clock menu more-arrow no yes mobile

Filed under:

K-State MBB: Who produced?

No surprise, the stats love Dean Wade.

NCAA Basketball: Big 12 Conference Tournament-Kansas State v Texas Christian
Sophomore forward Makol Mawien has been pretty productive in limited minutes for K-State this season. If he can cut back on foul trouble and stay on the floor more next year, look for him to become a major contributor.
Amy Kontras-USA TODAY Sports

With the Kansas State Wildcats awaiting news on their postseason destination, I thought today would be a good time to look at the stats from the regular season and Big 12 Tournament.

The “Prd” stat in the second-to-last column is short for production. Not really an advanced stat at all, just an easy way to look at how much each guy contributed to the box scores all season. Prd = (Pts + Reb + Ast + Stl + Blk) - (missed FGs + missed FTs + TO), and Prd/40 = Prd per 40 minutes playing time.

It isn’t a perfect stat. It tends to favor post players over guards, both because it favors high-percentage shooting and because rebounds are naturally more plentiful than assists. Just look at the team stats: we were a garbage rebounding team and good passing team but still have almost two rebounds for every assist.


  • I’ll start with the most obvious point. It is no surprise that Dean Wade leads the way. He led the team in scoring without being a volume shooter and led the team in rebounding. Add his pretty good numbers for assists, steals, and blocks in, and he leads the way by a lot.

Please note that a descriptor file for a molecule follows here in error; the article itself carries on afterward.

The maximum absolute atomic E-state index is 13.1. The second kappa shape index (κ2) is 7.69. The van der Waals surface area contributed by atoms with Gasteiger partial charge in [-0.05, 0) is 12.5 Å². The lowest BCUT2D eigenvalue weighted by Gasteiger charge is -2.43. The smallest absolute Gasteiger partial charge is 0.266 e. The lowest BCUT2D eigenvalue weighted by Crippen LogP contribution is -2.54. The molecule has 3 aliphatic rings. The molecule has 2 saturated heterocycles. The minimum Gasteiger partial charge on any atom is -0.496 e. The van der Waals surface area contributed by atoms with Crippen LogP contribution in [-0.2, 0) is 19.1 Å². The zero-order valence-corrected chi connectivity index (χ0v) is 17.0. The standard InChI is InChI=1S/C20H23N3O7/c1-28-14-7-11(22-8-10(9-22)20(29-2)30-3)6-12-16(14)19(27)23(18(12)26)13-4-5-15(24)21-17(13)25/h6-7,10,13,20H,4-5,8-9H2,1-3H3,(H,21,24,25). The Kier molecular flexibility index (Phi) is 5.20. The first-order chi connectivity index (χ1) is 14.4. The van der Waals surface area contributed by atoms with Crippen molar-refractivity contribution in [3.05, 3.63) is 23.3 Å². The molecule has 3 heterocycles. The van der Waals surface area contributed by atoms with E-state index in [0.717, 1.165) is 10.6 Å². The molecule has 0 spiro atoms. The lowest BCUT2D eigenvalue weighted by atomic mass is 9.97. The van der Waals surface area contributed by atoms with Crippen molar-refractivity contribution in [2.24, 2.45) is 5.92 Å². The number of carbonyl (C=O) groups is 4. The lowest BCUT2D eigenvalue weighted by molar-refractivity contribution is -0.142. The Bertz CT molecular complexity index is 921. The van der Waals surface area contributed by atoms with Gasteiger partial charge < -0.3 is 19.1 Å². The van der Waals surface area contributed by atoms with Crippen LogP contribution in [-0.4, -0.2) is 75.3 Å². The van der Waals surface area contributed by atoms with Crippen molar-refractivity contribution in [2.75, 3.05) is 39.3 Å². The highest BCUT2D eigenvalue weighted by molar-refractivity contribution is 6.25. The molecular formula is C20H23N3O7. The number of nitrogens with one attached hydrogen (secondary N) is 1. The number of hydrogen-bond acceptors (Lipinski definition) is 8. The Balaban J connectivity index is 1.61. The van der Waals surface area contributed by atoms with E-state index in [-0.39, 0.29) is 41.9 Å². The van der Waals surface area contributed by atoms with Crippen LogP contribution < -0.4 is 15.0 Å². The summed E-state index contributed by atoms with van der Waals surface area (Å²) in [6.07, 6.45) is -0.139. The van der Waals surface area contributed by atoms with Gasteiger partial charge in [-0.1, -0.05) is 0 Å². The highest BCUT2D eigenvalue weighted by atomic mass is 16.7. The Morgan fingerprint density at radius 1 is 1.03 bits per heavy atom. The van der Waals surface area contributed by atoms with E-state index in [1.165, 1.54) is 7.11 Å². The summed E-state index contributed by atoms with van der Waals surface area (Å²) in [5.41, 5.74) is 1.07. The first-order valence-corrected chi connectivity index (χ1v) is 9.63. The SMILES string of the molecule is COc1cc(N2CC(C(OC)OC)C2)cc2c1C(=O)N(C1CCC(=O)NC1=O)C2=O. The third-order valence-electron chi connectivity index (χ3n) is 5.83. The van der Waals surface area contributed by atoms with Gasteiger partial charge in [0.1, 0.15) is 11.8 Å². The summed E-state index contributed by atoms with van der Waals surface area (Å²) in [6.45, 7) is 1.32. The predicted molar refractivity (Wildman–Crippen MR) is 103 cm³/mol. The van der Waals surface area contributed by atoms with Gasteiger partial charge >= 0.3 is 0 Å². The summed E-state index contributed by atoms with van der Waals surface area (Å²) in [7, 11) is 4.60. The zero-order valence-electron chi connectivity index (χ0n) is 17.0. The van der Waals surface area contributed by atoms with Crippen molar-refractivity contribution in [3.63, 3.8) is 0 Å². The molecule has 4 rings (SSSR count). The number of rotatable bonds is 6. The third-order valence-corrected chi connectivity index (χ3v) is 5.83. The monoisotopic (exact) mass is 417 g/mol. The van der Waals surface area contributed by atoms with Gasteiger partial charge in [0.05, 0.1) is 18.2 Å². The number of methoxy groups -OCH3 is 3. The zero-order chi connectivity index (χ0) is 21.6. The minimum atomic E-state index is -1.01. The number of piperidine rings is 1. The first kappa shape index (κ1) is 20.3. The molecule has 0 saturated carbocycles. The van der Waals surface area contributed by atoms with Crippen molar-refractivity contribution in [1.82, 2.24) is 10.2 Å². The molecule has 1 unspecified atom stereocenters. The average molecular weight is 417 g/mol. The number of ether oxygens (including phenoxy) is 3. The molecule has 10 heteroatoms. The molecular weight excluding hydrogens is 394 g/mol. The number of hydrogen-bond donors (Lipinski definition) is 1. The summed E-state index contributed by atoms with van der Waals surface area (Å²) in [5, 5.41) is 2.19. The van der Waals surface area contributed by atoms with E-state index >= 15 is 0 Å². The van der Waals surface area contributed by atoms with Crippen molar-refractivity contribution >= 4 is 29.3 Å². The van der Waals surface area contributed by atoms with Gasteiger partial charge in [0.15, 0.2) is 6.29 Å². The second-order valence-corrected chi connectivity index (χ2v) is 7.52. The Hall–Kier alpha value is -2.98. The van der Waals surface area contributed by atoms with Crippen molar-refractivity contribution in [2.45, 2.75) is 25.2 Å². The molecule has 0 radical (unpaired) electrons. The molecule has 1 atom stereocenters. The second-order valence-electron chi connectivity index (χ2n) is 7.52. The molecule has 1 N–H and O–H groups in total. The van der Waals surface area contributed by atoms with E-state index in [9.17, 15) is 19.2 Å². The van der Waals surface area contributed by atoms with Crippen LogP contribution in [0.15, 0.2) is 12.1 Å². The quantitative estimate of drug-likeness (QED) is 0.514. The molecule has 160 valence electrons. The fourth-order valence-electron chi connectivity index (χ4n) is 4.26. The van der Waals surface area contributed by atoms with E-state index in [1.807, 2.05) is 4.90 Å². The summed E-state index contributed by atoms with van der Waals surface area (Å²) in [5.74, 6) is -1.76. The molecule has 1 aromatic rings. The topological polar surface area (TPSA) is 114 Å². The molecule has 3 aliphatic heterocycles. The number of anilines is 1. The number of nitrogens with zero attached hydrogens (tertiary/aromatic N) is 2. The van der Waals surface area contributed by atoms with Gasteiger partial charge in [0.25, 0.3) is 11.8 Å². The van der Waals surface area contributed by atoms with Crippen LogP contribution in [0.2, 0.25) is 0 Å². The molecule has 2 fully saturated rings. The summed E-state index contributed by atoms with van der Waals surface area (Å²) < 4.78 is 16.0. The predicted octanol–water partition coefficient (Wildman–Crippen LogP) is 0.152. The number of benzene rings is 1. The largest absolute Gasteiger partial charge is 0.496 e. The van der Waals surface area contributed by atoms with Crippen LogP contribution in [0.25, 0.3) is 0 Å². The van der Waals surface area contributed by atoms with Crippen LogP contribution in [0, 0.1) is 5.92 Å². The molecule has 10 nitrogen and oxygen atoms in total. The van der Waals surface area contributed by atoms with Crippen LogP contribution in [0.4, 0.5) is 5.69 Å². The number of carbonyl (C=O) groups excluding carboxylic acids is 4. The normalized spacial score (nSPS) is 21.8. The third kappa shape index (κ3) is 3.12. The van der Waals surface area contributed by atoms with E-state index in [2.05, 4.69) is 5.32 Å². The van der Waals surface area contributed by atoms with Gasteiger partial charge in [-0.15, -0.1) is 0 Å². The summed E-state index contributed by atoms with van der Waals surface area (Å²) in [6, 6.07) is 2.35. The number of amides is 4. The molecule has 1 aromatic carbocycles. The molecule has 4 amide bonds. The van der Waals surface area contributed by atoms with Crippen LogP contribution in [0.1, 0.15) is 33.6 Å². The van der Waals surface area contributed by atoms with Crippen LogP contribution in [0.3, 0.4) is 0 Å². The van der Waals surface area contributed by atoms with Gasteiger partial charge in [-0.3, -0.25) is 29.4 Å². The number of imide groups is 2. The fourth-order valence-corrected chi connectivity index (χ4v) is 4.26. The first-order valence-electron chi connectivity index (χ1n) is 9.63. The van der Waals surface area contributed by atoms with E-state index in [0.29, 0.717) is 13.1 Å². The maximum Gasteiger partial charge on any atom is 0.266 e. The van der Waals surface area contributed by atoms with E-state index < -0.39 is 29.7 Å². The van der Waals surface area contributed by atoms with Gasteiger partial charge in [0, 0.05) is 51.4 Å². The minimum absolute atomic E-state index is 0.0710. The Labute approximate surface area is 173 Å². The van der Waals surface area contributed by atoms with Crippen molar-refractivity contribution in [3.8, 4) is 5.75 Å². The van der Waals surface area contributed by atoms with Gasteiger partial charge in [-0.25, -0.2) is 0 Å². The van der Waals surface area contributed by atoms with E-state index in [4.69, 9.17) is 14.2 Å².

• Barry Brown Jr. is, unsurprisingly, the second most productive player in terms of raw numbers, but I am surprised by the fact that he is closer to being third than first. Some of that boils down to him being a bit more of a volume shooter than Wade (although he isn’t a serious offender in that category). And I think some of it has to do with how he plays the game. His biggest contributions are things that jump out at you on TV but not on a stat sheet. His number of steals doesn’t do nearly enough to reflect how good his defense is. And his scoring numbers don’t reflect how he can take over a game.
  • Xavier Sneed’s stat line practically screams “athletic wing stat sheet stuffer,” and what do you know, that is perfectly accurate. He ranks third or better in every positive stat except assists.
  • Makol Mawien’s biggest problem was staying on the court (although he really should be a better rebounder than he has been). On a per-minute basis, his productivity was great, and it isn’t like it is inflated by high rebounding numbers.
  • I really hope Kamau Stokes can get back to full health, conditioning, and speed, because even with his late-season struggles, he still averaged out to being our best PG option.
  • Cartier Diarra, Amaad Wainright, and Levi Stockard III all contributed well in their first full season in purple. If they all stick around and can take steps forward next year, we look to have options for a deep rotation.
  • Pierson McAtee was the clear MVP of the end of the bench. I don’t anticipate he’ll get significant playing time in his career, but it’s good to see one of the walk-ons score some points in those end-of-game situations.